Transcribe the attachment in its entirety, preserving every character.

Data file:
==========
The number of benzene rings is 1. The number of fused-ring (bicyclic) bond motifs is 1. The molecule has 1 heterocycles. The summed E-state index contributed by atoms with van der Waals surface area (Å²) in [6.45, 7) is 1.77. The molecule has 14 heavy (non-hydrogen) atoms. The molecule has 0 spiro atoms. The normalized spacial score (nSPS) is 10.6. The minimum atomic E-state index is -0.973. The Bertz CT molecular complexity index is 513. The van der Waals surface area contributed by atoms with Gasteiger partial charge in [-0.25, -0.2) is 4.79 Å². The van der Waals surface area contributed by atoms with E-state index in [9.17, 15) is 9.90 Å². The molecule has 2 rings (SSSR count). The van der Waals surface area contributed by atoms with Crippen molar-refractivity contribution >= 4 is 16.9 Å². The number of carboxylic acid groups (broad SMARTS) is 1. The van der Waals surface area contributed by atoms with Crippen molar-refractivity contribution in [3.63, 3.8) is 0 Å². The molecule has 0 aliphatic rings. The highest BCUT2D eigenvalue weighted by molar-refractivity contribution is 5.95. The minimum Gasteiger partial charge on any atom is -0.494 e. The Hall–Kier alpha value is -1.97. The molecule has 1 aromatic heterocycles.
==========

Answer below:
The number of benzene rings is 1. The number of fused-ring (bicyclic) bond motifs is 1. The molecule has 1 heterocycles. The summed E-state index contributed by atoms with van der Waals surface area (Å²) in [6.45, 7) is 1.77. The molecule has 14 heavy (non-hydrogen) atoms. The molecule has 0 spiro atoms. The normalized spacial score (nSPS) is 10.6. The minimum atomic E-state index is -0.973. The Bertz CT molecular complexity index is 513. The van der Waals surface area contributed by atoms with Gasteiger partial charge in [-0.25, -0.2) is 4.79 Å². The van der Waals surface area contributed by atoms with E-state index in [9.17, 15) is 9.90 Å². The molecule has 2 rings (SSSR count). The van der Waals surface area contributed by atoms with Crippen molar-refractivity contribution >= 4 is 16.9 Å². The number of carboxylic acid groups (broad SMARTS) is 1. The van der Waals surface area contributed by atoms with Crippen molar-refractivity contribution in [3.63, 3.8) is 0 Å². The molecule has 0 aliphatic rings. The highest BCUT2D eigenvalue weighted by molar-refractivity contribution is 5.95. The minimum Gasteiger partial charge on any atom is -0.494 e. The Hall–Kier alpha value is -1.97. The molecule has 1 aromatic heterocycles.